To view this article in full, click here.

Judge Theodore Weathers ’81 profiled “Maintaining Respect: San Diego County Judge Theodore Weathers wins praise from attorneys for his steady hand”

By Dean Calbreath
August 18, 2016

 

 

 

 

NYLS Alumni: Judge Theodore Weathers ’81

San Diego County Judge Theodore Weathers ’81 wins praise from attorneys for his steady hand.

“He handles a lot of very serious matters, but everyone ls very cordial and respectful in his courtroom; said Deputy District Attorney Carlos Varela. “I like a courtroom where the judge is clearly in charge and I think most lawyers would appreciate the level of formality In his court.”

I’ve never seen him get upset, whether he’s dealing with a particularly difficult case or day-to-day business,” Varela added. “He’s very even-keeled.”

To view this article in full, click here.

Jake Sherkow quoted “Student Alleges His Team Didn’t Earn CRISPR Patent”

August 18, 2016

 

 

 

 

NYLS Faculty: Jake Sherkow
Subject: Patents

“They’re saying that, given what [Doudna] reported, any molecular biologist could do it in eukaryotes. Broad is saying, no, this was actually a big cognitive and technical leap,” Jacob Sherkow of New York Law School told STAT. “That leads me to believe this will be much harder to resolve than I thought.”

To view this article in full, click here.

Art Leonard publishes three new articles in Gay City News

By Art Leonard
August 18, 2016

 

 

 

 

NYLS Faculty: Art Leonard
Subject: LGBT Rights

Full articles available here: “Supreme Court Blocks Virginia Trans Boy’s Bathroom Access,” “Gay Jamaican Immigrant Gets Deportation Reprieve,” and “Texas Denies Trans Man’s Request for Legal Gender Change” 

To view this article in full, click here.

Jacob Sherkow quoted “Patents vs. Market Exclusivity: Why Does it Take so Long to Bring Generics to Market?”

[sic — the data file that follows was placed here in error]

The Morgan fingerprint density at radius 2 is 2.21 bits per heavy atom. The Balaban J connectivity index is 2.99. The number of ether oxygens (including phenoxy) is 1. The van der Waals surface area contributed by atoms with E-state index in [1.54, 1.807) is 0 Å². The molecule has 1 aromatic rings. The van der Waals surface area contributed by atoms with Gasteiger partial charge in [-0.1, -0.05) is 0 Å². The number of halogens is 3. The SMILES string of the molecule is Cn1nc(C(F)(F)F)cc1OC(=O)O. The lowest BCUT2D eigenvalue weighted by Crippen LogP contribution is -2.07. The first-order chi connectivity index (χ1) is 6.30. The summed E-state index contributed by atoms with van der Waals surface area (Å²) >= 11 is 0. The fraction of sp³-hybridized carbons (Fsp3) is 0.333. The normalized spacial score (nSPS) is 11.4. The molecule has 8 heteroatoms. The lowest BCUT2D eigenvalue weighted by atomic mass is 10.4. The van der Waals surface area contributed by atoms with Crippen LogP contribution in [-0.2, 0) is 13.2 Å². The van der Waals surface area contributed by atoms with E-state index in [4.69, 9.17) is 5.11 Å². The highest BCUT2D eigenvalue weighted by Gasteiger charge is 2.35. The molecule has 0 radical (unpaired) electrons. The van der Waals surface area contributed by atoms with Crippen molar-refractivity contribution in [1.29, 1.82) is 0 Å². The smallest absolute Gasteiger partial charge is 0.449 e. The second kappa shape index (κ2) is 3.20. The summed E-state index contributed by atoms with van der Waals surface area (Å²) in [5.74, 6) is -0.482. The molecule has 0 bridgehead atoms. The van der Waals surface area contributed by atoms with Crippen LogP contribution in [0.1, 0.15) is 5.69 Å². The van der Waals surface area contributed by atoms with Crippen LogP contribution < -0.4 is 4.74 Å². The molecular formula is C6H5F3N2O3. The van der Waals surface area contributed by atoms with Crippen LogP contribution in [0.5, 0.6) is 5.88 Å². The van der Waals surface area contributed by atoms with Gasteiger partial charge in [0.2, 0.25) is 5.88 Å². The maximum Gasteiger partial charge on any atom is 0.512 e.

August 17, 2016

 

 

 

 

NYLS Faculty: Jacob Sherkow
Subject: Patents

Jacob Sherkow, an associate professor in intellectual property law at New York Law School, explained to Focus: “The strength of the US pharma patent system is one of the reasons why a lot of companies do their main research and development here in the US. The thing driving them to sell their products in the US first is we’re one of the few (if not only) industrialized countries that doesn’t have a nationalized health system … A drug that’s a flop in the US will not make up that lost revenue elsewhere.”

To view this article in full, click here.

Jacob Sherkow quoted on STAT, “Lies, damn lies, and CRISPR: the legal battle escalates”

By Sharon Begley
August 17, 2016

 

 

 

 

NYLS Faculty: Jacob Sherkow
Subject: Patent, Trademark, USPTO, CRISPR

When the US Patent and Trademark Office announced in January that it was reopening its decision to award key CRISPR-Cas9 patents to the Broad (technically, “declaring an interference proceeding”), many legal experts expected the case to turn on who made the key discoveries and inventions first. In fact, said intellectual property expert Jacob Sherkow of New York Law School, it may turn on something even more basic: whether the Doudna and Zhang CRISPR inventions are for the same thing, as almost everyone assumed.

To view this article in full, click here.